A kit could still have a major impact, but nobody has a confirmed kit design, so far. There were kits in the past, I’m sure you know about them. It is completely unclear to me what happened with that. My guess is that they were whacked by material variability, the major problem. If not fraud.

The rejection cascade is certainly there, but a self-looped demonstration where the fact of it is above suspicion (for example in an open field away from a power-supply, and doing real work such as pumping water, lifting dirt etc.) should negate that pretty quickly.

No demonstration is above suspicion, that became clear to me in 2011. You are looking for something that doesn’t make engineering sense. It could cost billions to move an application that works to do what you want to see, but something far less would allow that investment, which would not be focused on proving anything to a skeptical world, but creating a truly useful product. Consider: IH made devices and tested them. Suppose their tests had shown significant XP. They do not need a public demonstration to then obtain far more funding. What they needed for that, they had. Fund managers trusted by investors (and banks or the like for loans). We already know, now, that Woodford Funds did not merely invest $50 million for LENR research, they also committed another $150 million if needed. All this means is that they trusted Darden and company.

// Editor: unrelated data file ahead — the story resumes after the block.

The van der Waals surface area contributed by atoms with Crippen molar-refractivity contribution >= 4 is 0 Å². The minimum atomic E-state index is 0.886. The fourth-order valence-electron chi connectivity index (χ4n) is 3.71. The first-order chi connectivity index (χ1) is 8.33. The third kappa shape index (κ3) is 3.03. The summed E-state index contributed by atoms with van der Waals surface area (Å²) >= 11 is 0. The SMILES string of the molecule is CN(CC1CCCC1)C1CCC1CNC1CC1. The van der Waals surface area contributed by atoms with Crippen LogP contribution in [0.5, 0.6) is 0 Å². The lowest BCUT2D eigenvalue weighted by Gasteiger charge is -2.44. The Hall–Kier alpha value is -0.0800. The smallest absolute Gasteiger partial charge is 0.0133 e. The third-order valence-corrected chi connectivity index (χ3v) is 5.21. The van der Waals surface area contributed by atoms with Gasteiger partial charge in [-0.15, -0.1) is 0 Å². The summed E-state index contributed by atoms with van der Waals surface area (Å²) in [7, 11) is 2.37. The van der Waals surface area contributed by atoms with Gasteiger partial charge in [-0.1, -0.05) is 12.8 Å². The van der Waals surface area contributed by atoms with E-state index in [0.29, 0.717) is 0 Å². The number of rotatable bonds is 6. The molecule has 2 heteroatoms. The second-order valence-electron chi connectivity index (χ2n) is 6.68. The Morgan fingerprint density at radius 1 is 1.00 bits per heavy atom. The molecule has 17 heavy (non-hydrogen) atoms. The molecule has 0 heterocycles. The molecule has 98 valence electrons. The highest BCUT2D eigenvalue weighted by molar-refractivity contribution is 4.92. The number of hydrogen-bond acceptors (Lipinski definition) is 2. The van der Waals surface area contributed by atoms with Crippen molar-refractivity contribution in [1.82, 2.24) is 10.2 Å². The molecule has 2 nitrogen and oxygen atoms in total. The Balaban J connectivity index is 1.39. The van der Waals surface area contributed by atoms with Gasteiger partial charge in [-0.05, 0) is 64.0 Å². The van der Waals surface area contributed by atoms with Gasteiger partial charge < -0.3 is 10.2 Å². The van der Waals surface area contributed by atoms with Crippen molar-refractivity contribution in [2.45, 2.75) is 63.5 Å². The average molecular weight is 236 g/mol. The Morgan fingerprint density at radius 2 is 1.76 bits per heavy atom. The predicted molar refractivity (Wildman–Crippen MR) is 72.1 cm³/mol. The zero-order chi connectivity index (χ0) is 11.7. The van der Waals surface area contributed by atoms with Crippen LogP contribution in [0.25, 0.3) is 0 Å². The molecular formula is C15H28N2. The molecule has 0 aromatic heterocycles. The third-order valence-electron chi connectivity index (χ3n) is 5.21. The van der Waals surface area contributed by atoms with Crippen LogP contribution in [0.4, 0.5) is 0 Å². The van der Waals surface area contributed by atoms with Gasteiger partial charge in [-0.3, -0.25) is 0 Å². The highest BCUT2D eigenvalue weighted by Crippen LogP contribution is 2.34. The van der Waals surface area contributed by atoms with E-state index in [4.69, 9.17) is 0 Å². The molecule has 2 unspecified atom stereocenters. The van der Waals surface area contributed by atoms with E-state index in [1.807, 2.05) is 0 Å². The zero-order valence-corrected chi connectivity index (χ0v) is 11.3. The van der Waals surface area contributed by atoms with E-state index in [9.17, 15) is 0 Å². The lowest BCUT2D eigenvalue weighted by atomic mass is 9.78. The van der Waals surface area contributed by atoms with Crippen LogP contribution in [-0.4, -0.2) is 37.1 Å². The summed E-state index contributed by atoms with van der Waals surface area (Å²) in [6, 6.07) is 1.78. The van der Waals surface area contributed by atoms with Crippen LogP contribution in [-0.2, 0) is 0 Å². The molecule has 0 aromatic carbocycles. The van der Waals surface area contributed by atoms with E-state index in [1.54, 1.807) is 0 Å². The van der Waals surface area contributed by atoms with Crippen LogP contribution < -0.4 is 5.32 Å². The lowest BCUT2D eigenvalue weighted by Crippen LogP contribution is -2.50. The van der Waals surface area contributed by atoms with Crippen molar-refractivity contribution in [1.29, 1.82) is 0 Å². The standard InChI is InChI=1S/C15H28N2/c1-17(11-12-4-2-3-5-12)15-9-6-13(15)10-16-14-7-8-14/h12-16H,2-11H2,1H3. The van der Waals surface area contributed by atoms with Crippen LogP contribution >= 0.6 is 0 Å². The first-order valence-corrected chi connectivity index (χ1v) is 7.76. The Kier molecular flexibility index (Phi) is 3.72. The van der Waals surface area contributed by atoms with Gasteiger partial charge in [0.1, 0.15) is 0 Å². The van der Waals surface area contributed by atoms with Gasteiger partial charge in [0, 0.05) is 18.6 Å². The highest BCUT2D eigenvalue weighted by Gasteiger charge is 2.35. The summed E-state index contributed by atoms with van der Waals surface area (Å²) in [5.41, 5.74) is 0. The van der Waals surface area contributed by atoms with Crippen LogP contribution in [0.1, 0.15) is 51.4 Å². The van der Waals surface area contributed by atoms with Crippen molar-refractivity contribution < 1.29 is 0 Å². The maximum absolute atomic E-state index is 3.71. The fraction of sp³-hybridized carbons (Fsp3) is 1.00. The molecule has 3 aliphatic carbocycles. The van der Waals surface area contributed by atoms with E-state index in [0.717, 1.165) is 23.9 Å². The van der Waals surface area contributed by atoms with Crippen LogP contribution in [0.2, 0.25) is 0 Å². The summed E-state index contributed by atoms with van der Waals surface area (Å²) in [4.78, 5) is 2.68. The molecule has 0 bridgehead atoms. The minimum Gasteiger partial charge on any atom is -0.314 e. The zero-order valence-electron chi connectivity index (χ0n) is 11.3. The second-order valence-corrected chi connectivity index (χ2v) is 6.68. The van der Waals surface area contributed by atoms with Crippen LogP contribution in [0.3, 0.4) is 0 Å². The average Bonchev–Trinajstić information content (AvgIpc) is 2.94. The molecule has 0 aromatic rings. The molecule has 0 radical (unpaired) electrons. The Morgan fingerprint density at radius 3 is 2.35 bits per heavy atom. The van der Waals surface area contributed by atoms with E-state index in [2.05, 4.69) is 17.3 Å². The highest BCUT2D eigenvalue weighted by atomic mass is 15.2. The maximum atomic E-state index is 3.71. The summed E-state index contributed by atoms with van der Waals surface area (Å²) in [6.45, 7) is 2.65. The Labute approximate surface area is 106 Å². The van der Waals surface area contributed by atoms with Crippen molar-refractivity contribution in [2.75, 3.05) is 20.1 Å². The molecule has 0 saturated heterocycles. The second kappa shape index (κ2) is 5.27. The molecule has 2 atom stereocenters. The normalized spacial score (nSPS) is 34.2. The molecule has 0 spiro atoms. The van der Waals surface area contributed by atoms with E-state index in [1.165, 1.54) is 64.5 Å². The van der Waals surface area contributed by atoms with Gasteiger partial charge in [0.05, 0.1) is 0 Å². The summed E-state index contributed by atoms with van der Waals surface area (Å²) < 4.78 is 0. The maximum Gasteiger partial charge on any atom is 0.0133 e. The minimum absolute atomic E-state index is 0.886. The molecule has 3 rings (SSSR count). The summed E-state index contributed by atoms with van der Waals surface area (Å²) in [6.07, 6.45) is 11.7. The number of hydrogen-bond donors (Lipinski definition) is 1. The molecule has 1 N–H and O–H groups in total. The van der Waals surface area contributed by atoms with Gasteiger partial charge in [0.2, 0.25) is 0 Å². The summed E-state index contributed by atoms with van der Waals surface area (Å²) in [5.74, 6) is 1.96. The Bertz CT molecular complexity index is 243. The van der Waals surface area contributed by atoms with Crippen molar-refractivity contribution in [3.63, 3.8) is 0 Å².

This is a variation on what I used to call Plan A. Plan A for breaking up the rejection logjam is that a commercial product appears (which Rossi was promising from 2011 on, to appear by 2012). Then, because LENR could be so important, I suggested Plan B. Science. And there is plenty to be done with the science, and it doesn’t take billions of dollars. Right now, $100 million might be more than the field could sanely use in the short term. The heat/helium project received $12 million we know about (or a lesser amount, but with committed funds beyond that). That was plenty for that work. Before I knew about that work, I was preparing to solicit bids, and I was thinking that they might start at about $1 million. I would have then taken these bids to funding sources, showing that this was practically guaranteed to produce valuable results (and with this kind of work, as I planned, “negative” results are valuable, as long as the experimental series is long enough and managed properly). Events overtook that, but my work may have been a part of the activity that led to those results. I don’t yet know enough details, I do know that I’ve been told I will get credit for one fact I uncovered that nobody had noticed before me, not as to its significance. So I’m happy, I can die knowing I made a difference, which is what matters to me, whether it is with one person or with many or with everyone.